Ukraine says Kremlin aide directed snipers against Kiev protesters
Ukrainian President Petro Poroshenko claims there is evidence showing a top Russian diplomat directed snipers who shot some 100 activists in Kiev protests last year.
An influential aide to Vladimir Putin was behind the killings Mr Poroshenko said at a meeting with relatives of some of those shot during the protests against Moscow-backed president Viktor Yanukovich.
The protests topped Mr Yanukovich's government but culminated in war in the east of the country.
Who fired the sniper shots in Independence Square remains unclear but Mr Poroshenko has said police had evidence to suggest the Russian president's aide Vladislav Surkov directed "the foreign sniper groups".
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"Just a few days ago, the head of state security told me that, in questioning, special forces operatives gave evidence that the [Russian] presidential aide Vladislav Surkov led the organisation of groups of foreign snipers on the Maidan," Poroshenko said.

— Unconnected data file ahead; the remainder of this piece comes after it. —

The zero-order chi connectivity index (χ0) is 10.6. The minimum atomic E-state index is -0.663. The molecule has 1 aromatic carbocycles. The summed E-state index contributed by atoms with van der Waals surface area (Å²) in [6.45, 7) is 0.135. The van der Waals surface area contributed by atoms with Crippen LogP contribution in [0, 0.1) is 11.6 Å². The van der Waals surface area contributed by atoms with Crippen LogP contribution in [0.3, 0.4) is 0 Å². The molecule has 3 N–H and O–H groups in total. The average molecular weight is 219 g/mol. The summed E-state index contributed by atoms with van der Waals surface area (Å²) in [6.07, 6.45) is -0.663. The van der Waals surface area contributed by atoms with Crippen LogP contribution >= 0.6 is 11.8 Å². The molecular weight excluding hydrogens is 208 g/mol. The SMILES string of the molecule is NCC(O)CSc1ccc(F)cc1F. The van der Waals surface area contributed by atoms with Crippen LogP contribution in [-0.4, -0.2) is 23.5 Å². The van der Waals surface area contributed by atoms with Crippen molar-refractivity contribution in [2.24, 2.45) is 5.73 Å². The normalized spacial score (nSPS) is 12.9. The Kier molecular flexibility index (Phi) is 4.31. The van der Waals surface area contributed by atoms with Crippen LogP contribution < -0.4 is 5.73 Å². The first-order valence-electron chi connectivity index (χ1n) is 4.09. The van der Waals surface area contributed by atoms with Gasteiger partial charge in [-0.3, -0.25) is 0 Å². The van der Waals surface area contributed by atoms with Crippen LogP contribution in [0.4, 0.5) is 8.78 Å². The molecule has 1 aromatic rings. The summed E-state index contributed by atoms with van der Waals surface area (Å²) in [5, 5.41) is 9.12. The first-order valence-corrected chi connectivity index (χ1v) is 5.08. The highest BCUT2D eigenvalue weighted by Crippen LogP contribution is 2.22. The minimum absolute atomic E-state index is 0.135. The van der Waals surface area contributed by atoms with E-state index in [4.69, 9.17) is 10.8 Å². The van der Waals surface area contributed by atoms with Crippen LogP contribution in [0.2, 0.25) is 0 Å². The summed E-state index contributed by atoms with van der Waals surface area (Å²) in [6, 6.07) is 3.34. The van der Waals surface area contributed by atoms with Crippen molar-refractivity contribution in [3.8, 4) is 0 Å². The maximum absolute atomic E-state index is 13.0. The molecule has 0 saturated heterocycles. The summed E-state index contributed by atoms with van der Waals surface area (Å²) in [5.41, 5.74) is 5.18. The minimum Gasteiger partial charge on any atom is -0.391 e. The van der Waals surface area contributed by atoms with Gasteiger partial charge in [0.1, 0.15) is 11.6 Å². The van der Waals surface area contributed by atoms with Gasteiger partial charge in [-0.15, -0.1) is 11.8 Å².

Posting on his website, he said that phone records showed there was evidence of regular conversations between Yanukovich and Russia's security services which revealed a "clear Russian link" to the shootings.
"They prepared for the shooting together in advance," he said.
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Ukrainians will commemorate the anniversary of the climax of the protests this weekend amid disillusionment at the pace of reforms and resentment that no-one yet has been put on trial for the killings.
The global police organisation Interpol has put Yanukovich on its international wanted list at the behest of Ukraine on charges of embezzlement and financial wrongdoing.